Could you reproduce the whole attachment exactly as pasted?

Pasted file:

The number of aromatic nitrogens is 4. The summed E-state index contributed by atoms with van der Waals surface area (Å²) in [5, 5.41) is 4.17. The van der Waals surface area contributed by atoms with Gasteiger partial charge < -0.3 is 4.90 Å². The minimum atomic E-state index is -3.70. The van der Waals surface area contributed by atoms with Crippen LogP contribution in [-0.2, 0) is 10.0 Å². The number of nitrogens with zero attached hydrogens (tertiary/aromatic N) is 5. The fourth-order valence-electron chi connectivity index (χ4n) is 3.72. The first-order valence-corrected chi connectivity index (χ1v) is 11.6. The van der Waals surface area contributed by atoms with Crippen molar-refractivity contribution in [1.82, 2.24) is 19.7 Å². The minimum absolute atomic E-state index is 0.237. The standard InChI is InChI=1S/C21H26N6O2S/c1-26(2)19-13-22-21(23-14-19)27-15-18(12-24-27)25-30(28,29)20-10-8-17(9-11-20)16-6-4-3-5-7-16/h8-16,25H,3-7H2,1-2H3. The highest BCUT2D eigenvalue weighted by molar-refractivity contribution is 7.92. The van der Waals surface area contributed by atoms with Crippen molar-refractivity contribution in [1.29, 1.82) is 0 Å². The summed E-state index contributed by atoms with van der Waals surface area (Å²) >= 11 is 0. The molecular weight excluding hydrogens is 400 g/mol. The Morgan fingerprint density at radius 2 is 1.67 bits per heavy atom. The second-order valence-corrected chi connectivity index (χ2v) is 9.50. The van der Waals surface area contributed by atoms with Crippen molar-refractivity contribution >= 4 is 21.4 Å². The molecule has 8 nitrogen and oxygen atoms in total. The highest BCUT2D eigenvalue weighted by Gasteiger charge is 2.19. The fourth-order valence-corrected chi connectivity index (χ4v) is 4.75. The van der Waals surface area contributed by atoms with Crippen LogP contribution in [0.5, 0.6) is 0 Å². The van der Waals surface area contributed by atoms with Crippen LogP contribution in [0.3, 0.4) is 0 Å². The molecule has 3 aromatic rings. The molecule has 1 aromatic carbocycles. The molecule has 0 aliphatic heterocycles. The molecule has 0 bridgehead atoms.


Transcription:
The number of aromatic nitrogens is 4. The summed E-state index contributed by atoms with van der Waals surface area (Å²) in [5, 5.41) is 4.17. The van der Waals surface area contributed by atoms with Gasteiger partial charge < -0.3 is 4.90 Å². The minimum atomic E-state index is -3.70. The van der Waals surface area contributed by atoms with Crippen LogP contribution in [-0.2, 0) is 10.0 Å². The number of nitrogens with zero attached hydrogens (tertiary/aromatic N) is 5. The fourth-order valence-electron chi connectivity index (χ4n) is 3.72. The first-order valence-corrected chi connectivity index (χ1v) is 11.6. The van der Waals surface area contributed by atoms with Crippen molar-refractivity contribution in [1.82, 2.24) is 19.7 Å². The minimum absolute atomic E-state index is 0.237. The standard InChI is InChI=1S/C21H26N6O2S/c1-26(2)19-13-22-21(23-14-19)27-15-18(12-24-27)25-30(28,29)20-10-8-17(9-11-20)16-6-4-3-5-7-16/h8-16,25H,3-7H2,1-2H3. The highest BCUT2D eigenvalue weighted by molar-refractivity contribution is 7.92. The van der Waals surface area contributed by atoms with Crippen molar-refractivity contribution in [1.29, 1.82) is 0 Å². The summed E-state index contributed by atoms with van der Waals surface area (Å²) >= 11 is 0. The molecular weight excluding hydrogens is 400 g/mol. The Morgan fingerprint density at radius 2 is 1.67 bits per heavy atom. The second-order valence-corrected chi connectivity index (χ2v) is 9.50. The van der Waals surface area contributed by atoms with Crippen molar-refractivity contribution >= 4 is 21.4 Å². The molecule has 8 nitrogen and oxygen atoms in total. The highest BCUT2D eigenvalue weighted by Gasteiger charge is 2.19. The fourth-order valence-corrected chi connectivity index (χ4v) is 4.75. The van der Waals surface area contributed by atoms with Crippen LogP contribution in [0.5, 0.6) is 0 Å². The van der Waals surface area contributed by atoms with Crippen LogP contribution in [0.3, 0.4) is 0 Å². The molecule has 3 aromatic rings. The molecule has 1 aromatic carbocycles. The molecule has 0 aliphatic heterocycles. The molecule has 0 bridgehead atoms.